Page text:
U.S. GDP shrinks for 2 quarters in a row


For the first time in over a decade, the world has more debt than it can handle.

U.S. GDP shrinks for 2 quarters in a row, meeting the PMI survey’s quarterly forecast, with the slowdown in growth largely driven by the flattening out of business investment and manufacturing output.

According to U.S. Bureau of Labor Statistics data released Tuesday. The real unemployment rate remained at its 2016 peak of 10.1 percent as of June. With more than half 47 percent still at the previous record high in November 2015. The rate fell in May to 8.6 percent, while the rate started increasing again in June to a new low of 0.5 percentage points higher at 8.8 percent.

The main factors shaping this weakening are business investment declines and that “manufacturing investment will be flat this year,” said a UBS economist. Noting that manufacturing could still continue strong despite softening hiring. Due to a lack of demand for capital goods produced by companies. Such as Boeing Co., which is moving production overseas.

Currently, world economic output stands at $78 trillion, and as debt levels continue to increase, the output level is expected to fall to $77 trillion. The debt level at the end of 2018 was estimated to be $217 trillion, representing a nearly 17 percent increase from the previous year. While debt levels in many countries have fallen below pre-recession levels, countries such as the U.S., China, and other developed nations have seen rapid growth in debt since the crisis.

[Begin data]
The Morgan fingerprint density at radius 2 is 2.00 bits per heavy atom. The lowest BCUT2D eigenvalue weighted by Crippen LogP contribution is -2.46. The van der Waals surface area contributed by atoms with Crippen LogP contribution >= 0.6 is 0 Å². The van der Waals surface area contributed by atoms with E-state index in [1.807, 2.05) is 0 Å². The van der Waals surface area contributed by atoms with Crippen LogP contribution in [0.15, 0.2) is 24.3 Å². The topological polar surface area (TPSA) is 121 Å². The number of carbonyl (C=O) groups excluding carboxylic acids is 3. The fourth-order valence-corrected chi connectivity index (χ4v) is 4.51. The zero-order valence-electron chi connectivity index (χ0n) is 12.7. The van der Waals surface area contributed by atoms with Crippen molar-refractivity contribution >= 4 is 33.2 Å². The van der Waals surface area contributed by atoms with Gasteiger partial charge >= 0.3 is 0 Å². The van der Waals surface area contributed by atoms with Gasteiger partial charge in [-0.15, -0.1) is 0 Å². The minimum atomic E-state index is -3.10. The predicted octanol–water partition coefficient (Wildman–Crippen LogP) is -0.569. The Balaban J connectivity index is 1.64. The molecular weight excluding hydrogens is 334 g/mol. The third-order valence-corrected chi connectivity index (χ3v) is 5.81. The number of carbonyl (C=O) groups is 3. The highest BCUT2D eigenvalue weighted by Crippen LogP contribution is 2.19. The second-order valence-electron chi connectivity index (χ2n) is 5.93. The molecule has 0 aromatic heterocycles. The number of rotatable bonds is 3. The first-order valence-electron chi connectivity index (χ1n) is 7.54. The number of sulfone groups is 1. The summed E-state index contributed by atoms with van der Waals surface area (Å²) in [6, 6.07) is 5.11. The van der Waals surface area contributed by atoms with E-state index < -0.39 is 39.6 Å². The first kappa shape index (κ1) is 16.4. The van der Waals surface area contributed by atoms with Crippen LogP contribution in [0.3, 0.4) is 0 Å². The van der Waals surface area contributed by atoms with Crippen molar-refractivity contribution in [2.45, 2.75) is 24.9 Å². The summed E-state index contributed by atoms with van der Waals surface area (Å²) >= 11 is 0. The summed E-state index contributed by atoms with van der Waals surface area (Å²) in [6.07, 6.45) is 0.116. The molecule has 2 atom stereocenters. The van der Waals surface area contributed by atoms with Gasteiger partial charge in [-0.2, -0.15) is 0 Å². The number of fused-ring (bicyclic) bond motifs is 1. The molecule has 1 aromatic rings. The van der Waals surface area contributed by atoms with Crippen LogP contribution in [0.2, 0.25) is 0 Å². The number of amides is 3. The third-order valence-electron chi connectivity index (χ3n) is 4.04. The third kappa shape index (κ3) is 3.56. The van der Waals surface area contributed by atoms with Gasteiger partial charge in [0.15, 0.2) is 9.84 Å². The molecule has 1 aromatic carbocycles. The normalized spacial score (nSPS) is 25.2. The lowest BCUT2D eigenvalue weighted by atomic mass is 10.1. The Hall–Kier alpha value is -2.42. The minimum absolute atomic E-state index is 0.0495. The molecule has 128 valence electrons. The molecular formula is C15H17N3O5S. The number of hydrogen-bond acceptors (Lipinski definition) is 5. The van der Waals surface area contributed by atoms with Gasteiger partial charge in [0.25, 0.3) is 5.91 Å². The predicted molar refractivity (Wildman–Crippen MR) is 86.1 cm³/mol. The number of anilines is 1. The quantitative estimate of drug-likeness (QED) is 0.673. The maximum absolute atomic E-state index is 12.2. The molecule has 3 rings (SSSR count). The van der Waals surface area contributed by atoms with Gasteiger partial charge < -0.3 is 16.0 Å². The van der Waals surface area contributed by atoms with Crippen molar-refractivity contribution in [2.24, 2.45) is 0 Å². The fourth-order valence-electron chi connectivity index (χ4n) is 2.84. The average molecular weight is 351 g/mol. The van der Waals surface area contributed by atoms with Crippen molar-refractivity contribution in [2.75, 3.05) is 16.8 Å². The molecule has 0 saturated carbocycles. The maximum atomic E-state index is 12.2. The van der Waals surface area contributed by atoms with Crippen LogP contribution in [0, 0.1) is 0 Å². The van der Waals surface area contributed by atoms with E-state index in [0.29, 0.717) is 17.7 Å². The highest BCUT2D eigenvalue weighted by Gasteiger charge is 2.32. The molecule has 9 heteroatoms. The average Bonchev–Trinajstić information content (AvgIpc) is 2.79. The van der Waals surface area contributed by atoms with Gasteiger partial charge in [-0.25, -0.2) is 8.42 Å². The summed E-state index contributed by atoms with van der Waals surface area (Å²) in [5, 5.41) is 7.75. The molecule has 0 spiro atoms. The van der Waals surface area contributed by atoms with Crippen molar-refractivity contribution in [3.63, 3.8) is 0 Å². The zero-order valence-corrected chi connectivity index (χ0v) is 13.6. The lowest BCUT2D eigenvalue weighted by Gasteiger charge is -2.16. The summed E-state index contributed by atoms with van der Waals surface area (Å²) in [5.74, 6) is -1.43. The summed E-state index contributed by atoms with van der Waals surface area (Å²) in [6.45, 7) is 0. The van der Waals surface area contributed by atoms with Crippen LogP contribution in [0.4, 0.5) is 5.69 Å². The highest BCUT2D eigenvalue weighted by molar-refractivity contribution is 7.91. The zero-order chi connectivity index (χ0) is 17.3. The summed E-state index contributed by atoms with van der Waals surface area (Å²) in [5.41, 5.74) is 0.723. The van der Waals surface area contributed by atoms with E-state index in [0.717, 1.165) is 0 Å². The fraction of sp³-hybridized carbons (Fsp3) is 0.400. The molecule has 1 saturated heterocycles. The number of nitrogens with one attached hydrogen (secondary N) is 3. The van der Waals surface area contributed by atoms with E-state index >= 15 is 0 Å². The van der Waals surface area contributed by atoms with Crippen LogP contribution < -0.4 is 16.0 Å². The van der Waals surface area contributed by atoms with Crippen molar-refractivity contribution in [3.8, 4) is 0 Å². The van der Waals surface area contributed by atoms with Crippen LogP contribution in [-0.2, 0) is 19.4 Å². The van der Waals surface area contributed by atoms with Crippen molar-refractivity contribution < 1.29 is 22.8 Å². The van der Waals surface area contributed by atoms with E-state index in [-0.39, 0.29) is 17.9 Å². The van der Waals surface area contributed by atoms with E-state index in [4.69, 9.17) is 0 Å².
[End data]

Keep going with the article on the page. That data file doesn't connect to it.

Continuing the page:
The International Monetary Fund (IMF) has estimated that the global debt overhang reached $1 trillion Tuesday, with output levels likely to dip below. American debt levels if falls below the current total bar of what some say is a technical recession. If the economy takes a turn for the worse and the U.S. Federal. Reserve raises rates more quickly than expected. It will become even more difficult to pay back what is now an unpayable amount of debt.